The Amply team headed to London last week for the Press Gazette’s Future of Media event.
On hand to meet with publishers to introduce them to the power of Amply’s revenue-driving job boards, widgets, content and more, the team also picked up some fascinating insights on where the future of media lies.
The rise of generative AI
Unsurprisingly, AI was at the forefront of many of the event’s talks and discussions. Key points touched on whether AI will replace journalists––and which one is more original?––as well as how to put a stop to the rise of generative AI.
Inevitably, AI is having a major impact on the newsroom and this is now playing out in real time. Sentiment at the conference tended towards the fact that it is now time to leverage its abilities and improve workflows––or get left behind.
At Sky News, for example, Przemyslaw Pluta, who is head of platform solutions at the broadcaster, said that “Trained Agents” are in use. Rather than using generative AI, this is an LLM trained to specifically help reporters summarise breaking news with Sky’s tonality in mind.
Questions were also asked around whether publishers should look to legally restrict AI scraping through copyright, or should they look to monetise it when that happens.
And with an audience member asking, “If you have £1,000,000 to invest in your media business, would you use it to hire more journalists or widely adopt the latest generative AI model?”, right now, there is no clear answer to this question for publishers.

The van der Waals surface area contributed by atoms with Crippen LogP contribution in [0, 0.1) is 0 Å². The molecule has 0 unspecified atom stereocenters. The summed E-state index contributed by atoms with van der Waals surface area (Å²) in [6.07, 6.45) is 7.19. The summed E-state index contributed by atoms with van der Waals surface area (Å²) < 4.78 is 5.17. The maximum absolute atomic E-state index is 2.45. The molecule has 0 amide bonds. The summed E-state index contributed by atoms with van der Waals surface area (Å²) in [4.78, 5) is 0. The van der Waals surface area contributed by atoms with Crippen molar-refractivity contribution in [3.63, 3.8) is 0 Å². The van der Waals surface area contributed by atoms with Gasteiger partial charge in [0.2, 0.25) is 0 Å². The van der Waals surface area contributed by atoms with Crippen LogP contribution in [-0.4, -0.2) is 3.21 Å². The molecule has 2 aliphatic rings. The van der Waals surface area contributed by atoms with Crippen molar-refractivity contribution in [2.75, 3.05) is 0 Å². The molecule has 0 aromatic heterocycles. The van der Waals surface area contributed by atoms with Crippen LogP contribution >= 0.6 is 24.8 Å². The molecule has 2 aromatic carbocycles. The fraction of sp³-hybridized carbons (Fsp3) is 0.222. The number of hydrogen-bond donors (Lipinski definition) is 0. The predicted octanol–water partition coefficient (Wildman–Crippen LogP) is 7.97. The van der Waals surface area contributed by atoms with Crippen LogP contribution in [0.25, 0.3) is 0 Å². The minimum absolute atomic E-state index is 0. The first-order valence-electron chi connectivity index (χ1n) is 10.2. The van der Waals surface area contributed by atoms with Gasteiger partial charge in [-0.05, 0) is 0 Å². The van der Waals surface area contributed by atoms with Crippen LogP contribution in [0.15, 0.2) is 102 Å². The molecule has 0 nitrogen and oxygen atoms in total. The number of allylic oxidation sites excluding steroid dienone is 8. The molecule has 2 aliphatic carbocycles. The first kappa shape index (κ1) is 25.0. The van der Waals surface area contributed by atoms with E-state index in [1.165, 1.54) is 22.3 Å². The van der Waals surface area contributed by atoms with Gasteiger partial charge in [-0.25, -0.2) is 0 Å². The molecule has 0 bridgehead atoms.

Amply’s Jasper James
Getting Gen Zs attention
Publishers are also focused on another big dilemma. How do they get in front of Gen Z’s eyeballs? The TikTok generation, Gen Z audiences are proving elusive, due to their evolving definition of news and news media.
So how can publishers stay relevant to them? Head of audience at The Independent, Matt Payton said, “Once you have them on your page, it’s almost criminal to let them go”.
Publishers are also exploring subscriptions, periodical metric tracking, constantly relevant content, research, and evolving social media strategies as a way to attract this lucrative, key audience.
Community as a differentiator
DC Thompson is an example of a publishing company which has rebranded under the concept of community. The company’s chief brand officer Ella Dolphin says that while “audiences” suggest passive consumption, “communities” suggest interaction and participation. As a result of this insight, the company has pivoted its approach.
“We’re asking for a transaction: participation and payment,” Dolphin said at the event. “If they know what you’re doing for the community, it’s easier to make that transaction.”
Of course, it isn’t as simple as just deciding to target communities. DC Thompson has put in the hard yards, doing technical work to support the move, including creating common infrastructure such as data pools.
Want to learn more? Of course you do.
Learn more how Amply can maximise your audience engagement and unlock a new revenue stream, get in touch today.
To read more takeaways from attending key publishing events, read about the INMA World Congress of News Media event in New York.